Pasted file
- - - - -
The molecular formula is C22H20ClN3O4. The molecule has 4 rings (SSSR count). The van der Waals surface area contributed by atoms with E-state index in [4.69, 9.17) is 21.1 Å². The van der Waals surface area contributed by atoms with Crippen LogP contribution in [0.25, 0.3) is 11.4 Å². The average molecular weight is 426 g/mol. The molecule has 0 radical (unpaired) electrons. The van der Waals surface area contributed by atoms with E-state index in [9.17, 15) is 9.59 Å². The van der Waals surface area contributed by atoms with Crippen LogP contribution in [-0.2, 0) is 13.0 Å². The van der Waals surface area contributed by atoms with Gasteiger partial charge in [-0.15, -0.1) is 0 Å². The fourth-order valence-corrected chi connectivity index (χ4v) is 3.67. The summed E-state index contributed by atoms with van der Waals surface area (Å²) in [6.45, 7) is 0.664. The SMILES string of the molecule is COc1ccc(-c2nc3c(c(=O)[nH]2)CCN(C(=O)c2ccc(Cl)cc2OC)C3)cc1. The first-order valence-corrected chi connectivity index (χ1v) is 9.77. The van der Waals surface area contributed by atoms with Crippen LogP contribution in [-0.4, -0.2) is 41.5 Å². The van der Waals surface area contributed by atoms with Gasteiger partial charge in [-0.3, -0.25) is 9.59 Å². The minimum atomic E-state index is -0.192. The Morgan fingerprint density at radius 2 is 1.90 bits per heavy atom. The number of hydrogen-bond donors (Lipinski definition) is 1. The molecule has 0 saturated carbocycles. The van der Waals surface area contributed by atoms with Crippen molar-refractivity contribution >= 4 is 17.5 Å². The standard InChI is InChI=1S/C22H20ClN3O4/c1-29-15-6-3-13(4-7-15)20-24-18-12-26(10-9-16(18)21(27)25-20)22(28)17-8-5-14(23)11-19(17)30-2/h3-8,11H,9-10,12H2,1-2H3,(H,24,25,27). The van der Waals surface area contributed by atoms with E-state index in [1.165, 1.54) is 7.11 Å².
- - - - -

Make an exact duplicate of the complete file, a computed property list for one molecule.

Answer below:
The molecular formula is C22H20ClN3O4. The molecule has 4 rings (SSSR count). The van der Waals surface area contributed by atoms with E-state index in [4.69, 9.17) is 21.1 Å². The van der Waals surface area contributed by atoms with Crippen LogP contribution in [0.25, 0.3) is 11.4 Å². The average molecular weight is 426 g/mol. The molecule has 0 radical (unpaired) electrons. The van der Waals surface area contributed by atoms with E-state index in [9.17, 15) is 9.59 Å². The van der Waals surface area contributed by atoms with Crippen LogP contribution in [-0.2, 0) is 13.0 Å². The van der Waals surface area contributed by atoms with Gasteiger partial charge in [-0.15, -0.1) is 0 Å². The fourth-order valence-corrected chi connectivity index (χ4v) is 3.67. The summed E-state index contributed by atoms with van der Waals surface area (Å²) in [6.45, 7) is 0.664. The SMILES string of the molecule is COc1ccc(-c2nc3c(c(=O)[nH]2)CCN(C(=O)c2ccc(Cl)cc2OC)C3)cc1. The first-order valence-corrected chi connectivity index (χ1v) is 9.77. The van der Waals surface area contributed by atoms with Crippen LogP contribution in [-0.4, -0.2) is 41.5 Å². The van der Waals surface area contributed by atoms with Gasteiger partial charge in [-0.3, -0.25) is 9.59 Å². The minimum atomic E-state index is -0.192. The Morgan fingerprint density at radius 2 is 1.90 bits per heavy atom. The number of hydrogen-bond donors (Lipinski definition) is 1. The molecule has 0 saturated carbocycles. The van der Waals surface area contributed by atoms with Crippen molar-refractivity contribution >= 4 is 17.5 Å². The standard InChI is InChI=1S/C22H20ClN3O4/c1-29-15-6-3-13(4-7-15)20-24-18-12-26(10-9-16(18)21(27)25-20)22(28)17-8-5-14(23)11-19(17)30-2/h3-8,11H,9-10,12H2,1-2H3,(H,24,25,27). The van der Waals surface area contributed by atoms with E-state index in [1.165, 1.54) is 7.11 Å².